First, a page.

Kingsford is a bustling suburb with endless dining choices and many businesses that call it home. The area has had it tough - not only due to COVID-19 affecting business, but years of construction along Anzac Parade making it hard to reach. But now, Kingsford is making a comeback and we encourage you to visit the area.
A little bit of history...
Originally, Kingsford was known as South Kensington. Yet in 1935, the search for a new name began, partly due to postal confusion between the two suburbs, South Kensington and Kensington. To decide a name, the Chamber of Commerce launched an essay competition and four finalists were chosen: Kingsford, Wembley, Chelsea and St Kilda.
As we know, Kingsford was the winner - chosen in recognition of Sir Charles Kingsford Smith, an early Australian aviator. Sir Charles, often called "Smithy", was the first pilot to make the trans-Pacific flight to Australia from the mainland United States, a distance of about 11,670 kilometres (7,250 miles), in 1928.
The flight was broken up into three main stages and they landed ten days after they took off. The first leg took them from Oakland, California to Hawaii and took 27 hours. The second leg flew from Hawaii to Fiji, through storms and bad weather and took them 34 hours and 30 minutes, while the final leg flew from Fiji to Brisbane and took 20 hours, landing to a crowd of 26,000 people and labelling Sir Charles Kingsford Smith a hero!
Southern Cross Close, located adjacent to Anzac Parade at the end of Gardners Lane, was named in honour of the plane Kingsford Smith flew, which was called Southern Cross.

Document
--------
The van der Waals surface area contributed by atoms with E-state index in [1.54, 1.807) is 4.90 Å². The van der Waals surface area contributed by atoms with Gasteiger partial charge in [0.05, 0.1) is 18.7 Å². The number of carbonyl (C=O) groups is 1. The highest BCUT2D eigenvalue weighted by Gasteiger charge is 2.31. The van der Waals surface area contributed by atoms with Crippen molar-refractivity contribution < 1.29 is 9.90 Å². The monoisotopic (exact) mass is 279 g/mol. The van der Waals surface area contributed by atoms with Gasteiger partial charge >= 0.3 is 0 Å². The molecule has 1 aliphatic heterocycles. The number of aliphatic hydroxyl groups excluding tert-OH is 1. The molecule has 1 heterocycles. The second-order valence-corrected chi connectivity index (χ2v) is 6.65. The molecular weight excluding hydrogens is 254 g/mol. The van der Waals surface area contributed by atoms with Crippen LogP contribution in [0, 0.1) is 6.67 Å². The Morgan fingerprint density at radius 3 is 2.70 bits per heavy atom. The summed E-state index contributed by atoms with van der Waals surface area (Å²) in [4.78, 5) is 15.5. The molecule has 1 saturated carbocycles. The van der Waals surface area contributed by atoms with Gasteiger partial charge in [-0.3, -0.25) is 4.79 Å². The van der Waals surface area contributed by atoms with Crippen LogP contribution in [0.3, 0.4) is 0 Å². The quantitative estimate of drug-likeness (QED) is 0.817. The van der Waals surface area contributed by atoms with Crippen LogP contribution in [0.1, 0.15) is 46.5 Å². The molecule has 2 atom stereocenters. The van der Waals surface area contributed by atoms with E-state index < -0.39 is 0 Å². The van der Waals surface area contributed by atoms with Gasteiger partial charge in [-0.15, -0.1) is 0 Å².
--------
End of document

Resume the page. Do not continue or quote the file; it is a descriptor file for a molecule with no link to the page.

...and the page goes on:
What's to see in Kingsford?
Over the years this pedestrian mall area has had many artists make their mark, honouring the suburb's namesake. In 1990 Randwick City Council commissioned artist Lloyd Kellerman to create a mosaic of the Southern Cross plane in the thoroughfare.
In 2010 a mosaic of Charles Kingsford Smith was commissioned by the Kingsford Chamber of Commerce for the opposite wall. The mosaic was produced with support from Randwick City Council, Public Art Squad and the Commonwealth Bank of Australia. It was directed by David Humphries and designed by Masoud Nodous and artist Tim Cole. It was unveiled by Councillor John Procopiadis, Mayor of Randwick on 11 August 2010.
On 21 June 2014, Councillor Scott Nash, Mayor of Randwick officially unveiled an updated and extended mural (surrounding the portrait mosaic) by artist Annette Barlow complementing both the the 2010 and 1990 artworks The mural was commissioned by the Kingsford Chamber of Commerce with support from Council and Randwick Rotary.
And in 2018 the Kingsford Chamber of Commerce arranged the installation of three historical images of the Kingsford town centre in Southern Cross Close. These images were provided with the support of Transport for NSW.
And this year, after the trenching that was done for the NBN and the light rail construction work, The Kingsford Chamber of Commerce requested the area receive a much-needed rejuvenation. An aeronautical theme was chosen and artwork was created to commemorate Kingsford-Smith's first trans-pacific flight from the USA to Australia, which was painted on the ground.
What else is happening?
Last Sunday, West Ward Councillors and Mayor Danny Said, met with Chamber of Commerce representatives to highlight the activations happening in Kingsford. After seeing the new-look Southern Cross Close, the group headed to Meeks Street Plaza, where a weekly pop-up plant stall is taking place each Sunday between 8am-3pm.
We hope you take some time to visit Kingsford and have a look at the new (and old) artwork in the Southern Cross Close. While you're in the area, head over to the pop-up flower stall and take a moment to enjoy one of the many cafes and restaurants in the area. Meeks Street plaza is currently hosting musicians every weekend. Here's where you can find the schedule. The plaza has been set up with plenty of seating and a lovely fountain for everyone to enjoy while listening to music.Back to top